Through the years pharmaceutical companies have managed to apply Operational Excellence (OPEX) and Lean-thinking to their operations. Nevertheless, the majority still lacks behind when incorporating an end-to-end perspective. A first step to holistically assess the performance of pharmaceutical companies necessarily incorporates quality control (QC) in addition to manufacturing. Therefore, the St.Gallen QC Lab Benchmarking helps to position pharmaceutical QC labs from a broad range of pharmaceutical companies against each other.
The importance of Operational Excellence (OPEX) to drive business performance and sustainable growth has been recognised across industries (Mitchell, 2016). As demonstrated in our previous article St.Gallen OPEX Benchmarking for Pharmaceutical Manufacturing Sites – Measure Yourself Against the Best but Do It Right, pharmaceutical companies have embarked on their OPEX journey through the years. Nevertheless, it can be observed that the industry’s major focus is limited to the manufacturing function (Friedli et al., 2013). However, to advance the company’s overall OPEX performance, an end-to-end perspective on the value chain needs to be incorporated (Bajaj & Reffell, 2018). In the recent past, OPEX in quality control labs has gained increased interest. This is due to the fact that quality control (QC) can become a key bottleneck of a pharmaceutical value chain (Barbarite & Maslaton, 2008; Friedli et al., 2018). Acknowledging this critical position, the US Food and Drug Administration (FDA) integrated one specific QC lab quality metric next to two manufacturing quality metrics to identify companies at higher risk of compliance and quality failures (FDA, 2015, 2016). Furthermore, quality control labs do not solely fulfil their role as safeguards to ensure product conformity and compliance but can contribute to the overall delivery performance by efficient release resulting in competitive advantages (Ritz, 2022).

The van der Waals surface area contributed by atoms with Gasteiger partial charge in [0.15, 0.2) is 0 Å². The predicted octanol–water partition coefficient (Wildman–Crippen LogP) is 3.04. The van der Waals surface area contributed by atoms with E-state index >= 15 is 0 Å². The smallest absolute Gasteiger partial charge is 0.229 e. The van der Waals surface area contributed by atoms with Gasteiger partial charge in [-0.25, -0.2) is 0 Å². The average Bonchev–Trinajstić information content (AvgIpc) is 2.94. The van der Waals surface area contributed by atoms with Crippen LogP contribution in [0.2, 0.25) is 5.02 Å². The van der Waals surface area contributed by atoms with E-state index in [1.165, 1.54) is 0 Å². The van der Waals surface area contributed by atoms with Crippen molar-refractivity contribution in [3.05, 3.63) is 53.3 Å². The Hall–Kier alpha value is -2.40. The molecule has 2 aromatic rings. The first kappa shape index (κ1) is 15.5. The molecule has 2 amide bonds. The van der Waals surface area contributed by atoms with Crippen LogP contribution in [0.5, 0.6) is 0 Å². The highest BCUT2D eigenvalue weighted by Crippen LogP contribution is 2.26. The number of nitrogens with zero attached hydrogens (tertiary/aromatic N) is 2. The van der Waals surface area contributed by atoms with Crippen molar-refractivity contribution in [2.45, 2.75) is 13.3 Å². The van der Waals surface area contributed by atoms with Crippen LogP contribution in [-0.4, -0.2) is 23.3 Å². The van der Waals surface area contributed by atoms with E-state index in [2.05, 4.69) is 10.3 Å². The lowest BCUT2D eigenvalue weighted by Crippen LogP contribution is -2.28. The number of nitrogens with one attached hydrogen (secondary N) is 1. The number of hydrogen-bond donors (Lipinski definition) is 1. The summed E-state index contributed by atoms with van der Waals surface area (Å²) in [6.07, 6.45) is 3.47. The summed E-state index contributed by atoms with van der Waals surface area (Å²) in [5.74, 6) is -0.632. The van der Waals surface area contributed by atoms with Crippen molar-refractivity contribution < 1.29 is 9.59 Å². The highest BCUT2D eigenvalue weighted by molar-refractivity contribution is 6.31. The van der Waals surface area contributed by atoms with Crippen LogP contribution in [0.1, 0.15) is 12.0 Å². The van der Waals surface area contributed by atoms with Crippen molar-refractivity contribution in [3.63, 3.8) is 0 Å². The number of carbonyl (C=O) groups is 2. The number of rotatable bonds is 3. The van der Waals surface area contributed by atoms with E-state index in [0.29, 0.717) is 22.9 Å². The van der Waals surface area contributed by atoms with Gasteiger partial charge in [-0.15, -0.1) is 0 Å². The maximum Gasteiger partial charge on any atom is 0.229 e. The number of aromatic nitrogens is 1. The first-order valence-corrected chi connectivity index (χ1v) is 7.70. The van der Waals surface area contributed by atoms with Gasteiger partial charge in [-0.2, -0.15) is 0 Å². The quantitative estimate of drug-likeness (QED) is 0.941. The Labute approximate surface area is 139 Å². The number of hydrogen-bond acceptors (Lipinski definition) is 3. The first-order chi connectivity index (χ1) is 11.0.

Pharmaceutical companies have been exposed to strong external economic forces that led them to organise themselves into more complex supply chain structures. Another driver for change is an increased interest in achieving operational excellence, in order to maintain their competitive advantages. Quality control takes thereby a critical role in the overall process structures, since its high degree of complexity in operations requires an effective strategy for laboratory management (Costigliola et al., 2017). Köhler (2019) outlined that even though there is a consensus among practitioners with respect to the high importance of operational excellence in quality control laboratories, only limited research has been conducted in that field.
Testing processes in quality control labs can be divided into various test types, each with specific requirements. This, along with a wide range of products and materials to process, leads to a high degree of complexity in QC labs (Ruiz- Torres et al., 2012). In the meantime, Laboratory Information Management Systems (LIMS) lack crucial functional solutions in the field of scheduling and planning (Costigliola et al., 2017).